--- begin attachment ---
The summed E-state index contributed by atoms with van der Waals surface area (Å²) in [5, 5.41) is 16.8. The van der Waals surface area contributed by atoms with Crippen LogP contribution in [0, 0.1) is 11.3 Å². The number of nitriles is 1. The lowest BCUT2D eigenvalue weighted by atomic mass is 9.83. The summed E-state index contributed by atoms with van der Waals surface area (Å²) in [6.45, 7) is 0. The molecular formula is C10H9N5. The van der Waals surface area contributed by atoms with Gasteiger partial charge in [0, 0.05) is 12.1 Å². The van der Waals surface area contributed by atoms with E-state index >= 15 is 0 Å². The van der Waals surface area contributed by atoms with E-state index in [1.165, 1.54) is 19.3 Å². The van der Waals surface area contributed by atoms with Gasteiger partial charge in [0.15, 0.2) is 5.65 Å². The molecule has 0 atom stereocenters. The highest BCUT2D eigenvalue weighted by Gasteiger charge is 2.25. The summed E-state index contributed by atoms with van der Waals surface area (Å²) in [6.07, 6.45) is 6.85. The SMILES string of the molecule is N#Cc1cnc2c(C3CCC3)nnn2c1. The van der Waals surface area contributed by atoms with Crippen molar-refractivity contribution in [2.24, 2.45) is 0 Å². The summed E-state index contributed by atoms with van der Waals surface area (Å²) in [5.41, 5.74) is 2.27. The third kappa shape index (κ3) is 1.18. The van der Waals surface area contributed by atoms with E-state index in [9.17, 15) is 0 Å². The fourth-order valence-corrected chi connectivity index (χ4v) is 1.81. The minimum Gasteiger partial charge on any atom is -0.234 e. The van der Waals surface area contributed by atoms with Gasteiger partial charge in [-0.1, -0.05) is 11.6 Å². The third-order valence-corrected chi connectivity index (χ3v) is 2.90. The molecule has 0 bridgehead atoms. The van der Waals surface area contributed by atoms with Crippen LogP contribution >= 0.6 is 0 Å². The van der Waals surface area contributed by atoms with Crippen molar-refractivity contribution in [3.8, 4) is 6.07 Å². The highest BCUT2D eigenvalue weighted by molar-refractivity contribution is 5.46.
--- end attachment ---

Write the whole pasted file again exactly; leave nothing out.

The summed E-state index contributed by atoms with van der Waals surface area (Å²) in [5, 5.41) is 16.8. The van der Waals surface area contributed by atoms with Crippen LogP contribution in [0, 0.1) is 11.3 Å². The number of nitriles is 1. The lowest BCUT2D eigenvalue weighted by atomic mass is 9.83. The summed E-state index contributed by atoms with van der Waals surface area (Å²) in [6.45, 7) is 0. The molecular formula is C10H9N5. The van der Waals surface area contributed by atoms with Gasteiger partial charge in [0, 0.05) is 12.1 Å². The van der Waals surface area contributed by atoms with E-state index >= 15 is 0 Å². The van der Waals surface area contributed by atoms with E-state index in [1.165, 1.54) is 19.3 Å². The van der Waals surface area contributed by atoms with Gasteiger partial charge in [0.15, 0.2) is 5.65 Å². The molecule has 0 atom stereocenters. The highest BCUT2D eigenvalue weighted by Gasteiger charge is 2.25. The summed E-state index contributed by atoms with van der Waals surface area (Å²) in [6.07, 6.45) is 6.85. The SMILES string of the molecule is N#Cc1cnc2c(C3CCC3)nnn2c1. The van der Waals surface area contributed by atoms with Crippen molar-refractivity contribution in [2.24, 2.45) is 0 Å². The summed E-state index contributed by atoms with van der Waals surface area (Å²) in [5.41, 5.74) is 2.27. The third kappa shape index (κ3) is 1.18. The van der Waals surface area contributed by atoms with E-state index in [9.17, 15) is 0 Å². The fourth-order valence-corrected chi connectivity index (χ4v) is 1.81. The minimum Gasteiger partial charge on any atom is -0.234 e. The van der Waals surface area contributed by atoms with Gasteiger partial charge in [-0.1, -0.05) is 11.6 Å². The third-order valence-corrected chi connectivity index (χ3v) is 2.90. The molecule has 0 bridgehead atoms. The van der Waals surface area contributed by atoms with Crippen LogP contribution >= 0.6 is 0 Å². The van der Waals surface area contributed by atoms with Crippen molar-refractivity contribution in [3.8, 4) is 6.07 Å². The highest BCUT2D eigenvalue weighted by molar-refractivity contribution is 5.46.